The other reason we don’t do feedback correctly is because it’s hard. It requires effort and direction. Knowing what you want and then working towards it is much harder than just showing up. Many people don’t realize that their careers and their lives are in their hands, so it’s a perspective that requires a person to step back from their day-to-day life and actually think about. No one, and I mean no one, does this instinctively or naturally. It’s a habit and a skill that we have to learn.

How can we fix this?

The solution to many of life’s problems is in the cunning use of paper and pens (or pencils). Writing down your ideas is a life-changing skill. I’m not going to go into the psychology and the validity of this point, but if you want to read more about it, you can here, here, here, and here — and a million other places. If you start with a simple list of your goals and then a shortlist of your strengths and weaknesses, you’ll be off to the races.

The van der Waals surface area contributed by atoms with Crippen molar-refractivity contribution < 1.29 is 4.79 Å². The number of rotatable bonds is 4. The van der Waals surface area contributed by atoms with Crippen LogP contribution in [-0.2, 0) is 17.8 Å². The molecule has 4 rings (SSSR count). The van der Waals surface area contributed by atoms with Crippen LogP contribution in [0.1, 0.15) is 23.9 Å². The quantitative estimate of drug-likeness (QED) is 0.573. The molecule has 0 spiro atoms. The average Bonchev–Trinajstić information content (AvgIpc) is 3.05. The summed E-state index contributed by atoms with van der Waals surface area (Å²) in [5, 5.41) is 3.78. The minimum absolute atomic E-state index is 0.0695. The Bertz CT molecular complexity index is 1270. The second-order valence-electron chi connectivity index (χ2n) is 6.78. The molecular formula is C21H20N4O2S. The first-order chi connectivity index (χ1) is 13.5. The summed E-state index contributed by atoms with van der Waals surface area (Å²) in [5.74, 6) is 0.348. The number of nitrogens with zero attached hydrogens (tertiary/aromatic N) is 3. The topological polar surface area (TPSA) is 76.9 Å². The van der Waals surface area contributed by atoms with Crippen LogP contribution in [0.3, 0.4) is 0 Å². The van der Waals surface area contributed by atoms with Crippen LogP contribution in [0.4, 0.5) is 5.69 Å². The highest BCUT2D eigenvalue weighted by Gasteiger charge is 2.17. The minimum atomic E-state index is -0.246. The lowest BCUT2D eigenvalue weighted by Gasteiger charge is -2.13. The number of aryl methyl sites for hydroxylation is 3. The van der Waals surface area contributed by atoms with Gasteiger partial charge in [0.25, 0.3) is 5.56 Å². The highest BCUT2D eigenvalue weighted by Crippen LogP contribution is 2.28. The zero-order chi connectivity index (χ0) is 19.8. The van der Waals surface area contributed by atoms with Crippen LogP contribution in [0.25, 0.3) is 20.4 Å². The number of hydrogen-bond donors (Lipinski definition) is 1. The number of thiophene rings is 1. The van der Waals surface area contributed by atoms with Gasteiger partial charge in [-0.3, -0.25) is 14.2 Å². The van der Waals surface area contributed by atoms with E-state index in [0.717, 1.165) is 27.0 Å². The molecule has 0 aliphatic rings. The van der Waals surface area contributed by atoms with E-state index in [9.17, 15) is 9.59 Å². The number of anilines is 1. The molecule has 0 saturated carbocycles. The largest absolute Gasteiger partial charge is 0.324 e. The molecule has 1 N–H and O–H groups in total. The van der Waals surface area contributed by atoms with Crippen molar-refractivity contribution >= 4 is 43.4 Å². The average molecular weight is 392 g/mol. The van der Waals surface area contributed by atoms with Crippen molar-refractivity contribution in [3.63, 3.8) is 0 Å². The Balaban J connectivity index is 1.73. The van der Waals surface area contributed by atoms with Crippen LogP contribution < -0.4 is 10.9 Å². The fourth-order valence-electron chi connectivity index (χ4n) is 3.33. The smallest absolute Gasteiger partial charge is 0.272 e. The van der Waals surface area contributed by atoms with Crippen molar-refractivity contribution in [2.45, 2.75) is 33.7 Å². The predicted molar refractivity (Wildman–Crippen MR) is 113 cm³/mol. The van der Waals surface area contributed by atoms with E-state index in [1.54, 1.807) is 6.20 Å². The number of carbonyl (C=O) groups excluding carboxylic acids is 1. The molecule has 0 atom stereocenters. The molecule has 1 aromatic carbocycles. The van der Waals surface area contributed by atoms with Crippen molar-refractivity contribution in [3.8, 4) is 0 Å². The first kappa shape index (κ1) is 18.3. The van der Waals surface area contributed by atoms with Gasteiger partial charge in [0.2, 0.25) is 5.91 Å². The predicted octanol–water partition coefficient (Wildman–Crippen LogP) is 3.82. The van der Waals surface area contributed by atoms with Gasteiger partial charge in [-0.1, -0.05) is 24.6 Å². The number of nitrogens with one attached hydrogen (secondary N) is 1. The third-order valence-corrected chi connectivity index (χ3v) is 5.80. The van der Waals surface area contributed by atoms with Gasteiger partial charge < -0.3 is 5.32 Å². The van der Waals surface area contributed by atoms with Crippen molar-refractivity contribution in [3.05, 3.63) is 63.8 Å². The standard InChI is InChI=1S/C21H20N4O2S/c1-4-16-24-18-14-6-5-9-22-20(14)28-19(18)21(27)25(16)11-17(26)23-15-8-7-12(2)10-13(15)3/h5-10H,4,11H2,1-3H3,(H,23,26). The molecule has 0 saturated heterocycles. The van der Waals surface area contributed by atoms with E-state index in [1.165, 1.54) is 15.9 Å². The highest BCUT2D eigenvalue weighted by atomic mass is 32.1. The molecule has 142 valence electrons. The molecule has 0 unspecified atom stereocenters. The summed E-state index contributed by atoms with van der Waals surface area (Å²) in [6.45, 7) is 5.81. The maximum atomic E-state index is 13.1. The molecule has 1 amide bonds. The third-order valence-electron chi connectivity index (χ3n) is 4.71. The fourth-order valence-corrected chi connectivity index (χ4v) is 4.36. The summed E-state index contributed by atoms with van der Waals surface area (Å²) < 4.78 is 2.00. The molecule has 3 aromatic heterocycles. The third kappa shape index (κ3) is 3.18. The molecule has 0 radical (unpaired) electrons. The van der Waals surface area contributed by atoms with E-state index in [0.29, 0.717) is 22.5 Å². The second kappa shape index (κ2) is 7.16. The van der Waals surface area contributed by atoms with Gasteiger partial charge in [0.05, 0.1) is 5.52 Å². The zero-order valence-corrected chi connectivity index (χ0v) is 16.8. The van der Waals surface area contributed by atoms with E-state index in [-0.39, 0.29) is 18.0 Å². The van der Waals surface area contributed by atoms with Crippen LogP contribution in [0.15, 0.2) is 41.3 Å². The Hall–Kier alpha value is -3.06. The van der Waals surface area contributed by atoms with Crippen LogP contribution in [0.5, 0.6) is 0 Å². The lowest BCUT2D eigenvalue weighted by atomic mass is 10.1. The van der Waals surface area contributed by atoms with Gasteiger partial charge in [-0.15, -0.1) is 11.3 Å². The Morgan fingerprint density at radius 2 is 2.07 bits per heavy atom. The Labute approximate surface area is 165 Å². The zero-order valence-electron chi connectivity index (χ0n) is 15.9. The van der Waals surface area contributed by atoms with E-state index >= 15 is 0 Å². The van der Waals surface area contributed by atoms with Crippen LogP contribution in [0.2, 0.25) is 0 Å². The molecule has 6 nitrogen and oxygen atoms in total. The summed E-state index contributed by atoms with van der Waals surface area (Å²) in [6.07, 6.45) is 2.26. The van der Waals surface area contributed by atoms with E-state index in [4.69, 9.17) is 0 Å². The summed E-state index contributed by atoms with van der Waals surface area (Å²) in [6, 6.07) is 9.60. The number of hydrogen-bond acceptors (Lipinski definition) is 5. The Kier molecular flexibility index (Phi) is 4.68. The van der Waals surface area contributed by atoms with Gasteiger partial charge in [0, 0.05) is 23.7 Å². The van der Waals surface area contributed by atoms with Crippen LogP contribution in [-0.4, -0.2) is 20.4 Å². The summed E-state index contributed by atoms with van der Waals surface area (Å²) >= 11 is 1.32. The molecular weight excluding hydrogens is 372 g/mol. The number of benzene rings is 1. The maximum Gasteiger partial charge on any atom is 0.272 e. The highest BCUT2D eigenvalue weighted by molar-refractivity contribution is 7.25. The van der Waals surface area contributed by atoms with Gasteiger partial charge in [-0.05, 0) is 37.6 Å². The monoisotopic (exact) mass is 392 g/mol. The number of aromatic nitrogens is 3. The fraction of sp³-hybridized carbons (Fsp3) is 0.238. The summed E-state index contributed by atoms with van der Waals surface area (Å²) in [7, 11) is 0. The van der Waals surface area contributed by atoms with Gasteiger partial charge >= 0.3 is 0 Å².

Start with your goals. What do you want out of your life, your career, and your current job? Just those three for now.

When you’re done, list what skills and experiences you’ll need for each one of those three goals. (Don’t write down anything about changing other people.) Next, write down which skills and experiences you already have and where you are weak.

Create a list

For example, a very stripped down version might look like this:

  • I would like to be a manager or a team lead in the next few years. Managers need to:
    • Skills
      • Be able to manage up.
        • I’m not great at communicating with my manager the way she likes.